The first stop to look at whether or not Interactive Brokers is financial healthy is to check whether or not its making money. In fact it is, with a PE ratio of 22.02 it is making money. While the PE ratio does not signify the stock is undervalued and worth buying, we know now that its a profitable company.

Even though Interactive Brokers is a profitable company, is it financially stable?

After all if the company loses profitability it could quickly succumb to debt and be forced to file for bankruptcy. Fortunately Interactive Brokers holds no long term debt. If necessary it could issue long term debt in order to fund its activities while regaining profitability.

If long term debt starts increasing then it may be time to worry about Interactive Brokers financial condition and to make sure you diversify your brokerages if you are holding a lot of your wealth in Interactive Brokers accounts.

International Versions of Interactive Brokers

Unfortunately, international versions of Interactive Brokers don’t have the same agencies protecting your money as it does for United States customers. Interactive Brokers as listed on the Nasdaq is covered by the SIPC but not all LLC’s that fall under their umbrella may be subject to it.

In this case you will need to look at your local governments for protection. Most countries have at least some form of protection for consumers in case brokerages fail but not all do. It may be even more important to look at Interactive Brokers financial health in this situation.

Foreign Securities and Foreign Exchange Trades

The SIPC protects against stocks within member companies after verifying with Interactive Brokers it also protects international stocks.

This means if you buy stocks from a foreign exchange and hold it in your SIPC member broker then in the event of a bankruptcy your stocks are covered. This however does not include foreign currency.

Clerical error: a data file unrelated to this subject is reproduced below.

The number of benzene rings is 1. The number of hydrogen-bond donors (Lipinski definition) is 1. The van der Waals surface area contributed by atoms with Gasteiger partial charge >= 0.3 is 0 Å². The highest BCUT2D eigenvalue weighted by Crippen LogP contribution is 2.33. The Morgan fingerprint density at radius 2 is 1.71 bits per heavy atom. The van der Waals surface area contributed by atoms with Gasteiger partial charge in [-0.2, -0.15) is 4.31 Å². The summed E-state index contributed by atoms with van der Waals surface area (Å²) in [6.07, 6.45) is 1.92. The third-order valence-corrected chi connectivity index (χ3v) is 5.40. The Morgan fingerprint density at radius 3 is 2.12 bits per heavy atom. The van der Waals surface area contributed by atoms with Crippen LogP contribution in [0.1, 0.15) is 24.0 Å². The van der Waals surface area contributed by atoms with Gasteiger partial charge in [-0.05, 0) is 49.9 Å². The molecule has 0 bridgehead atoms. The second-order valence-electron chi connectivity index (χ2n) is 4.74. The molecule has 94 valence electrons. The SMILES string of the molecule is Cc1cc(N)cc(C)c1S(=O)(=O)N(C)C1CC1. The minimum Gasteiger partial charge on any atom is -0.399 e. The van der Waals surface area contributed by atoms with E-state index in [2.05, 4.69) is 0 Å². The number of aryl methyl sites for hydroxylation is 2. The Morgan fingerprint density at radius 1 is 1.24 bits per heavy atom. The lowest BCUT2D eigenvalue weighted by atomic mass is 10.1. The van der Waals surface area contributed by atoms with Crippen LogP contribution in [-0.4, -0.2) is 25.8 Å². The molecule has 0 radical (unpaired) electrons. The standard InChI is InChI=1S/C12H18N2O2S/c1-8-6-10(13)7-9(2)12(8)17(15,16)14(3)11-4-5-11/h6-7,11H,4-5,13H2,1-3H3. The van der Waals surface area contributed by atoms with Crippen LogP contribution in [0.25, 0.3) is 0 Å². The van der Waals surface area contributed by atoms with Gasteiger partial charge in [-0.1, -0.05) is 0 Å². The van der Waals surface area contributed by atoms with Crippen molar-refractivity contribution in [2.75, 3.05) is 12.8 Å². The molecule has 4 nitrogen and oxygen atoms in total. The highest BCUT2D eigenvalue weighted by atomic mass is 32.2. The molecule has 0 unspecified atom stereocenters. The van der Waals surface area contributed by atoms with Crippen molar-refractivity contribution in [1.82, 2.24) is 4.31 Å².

As far as I can tell foreign exchange trades which I would assume to be currency is not covered. This is why its probably best to keep your currency in your home country’s denominations when not being used to purchase stocks.

Final Thoughts and Cases Where Your Money Isn’t Safe

It’s always best to spread your wealth throughout many different brokers and banks. This spreads your risk and keeps you below the SIPC protection limits. I currently use two different brokerages but plan on using still more in the future.

There are situations where your money may not be covered by the SIPC and while there might be numerous special situations here are a few that I believe could affect you.

  • Engaging in share lending negates SIPC protection.
  • Foreign exchange trades.
  • Investment contracts or fixed annuities not registered with the SEC.
  • Futures contracts.

Digging deeper into any situations where your money may not be safe is always beneficial. Now that I know my foreign currencies may not be covered in the event of failure I will be able to keep less on hand to reduce my risk. Its also nice to have a piece of mind that foreign stocks are safe in the event of my brokers failure.

Although a safe broker may not always keep you safe from a poorly performing stock. Make sure you read about the 10 factors I consider when buying a value stock.

Bryan Shealy

Bryan Shealy is an active value investor. He currently focuses on the small and micro cap stock market looking for bargains. He has written content for Seeking Alpha, Net Net Hunter and Broken Leg Investing.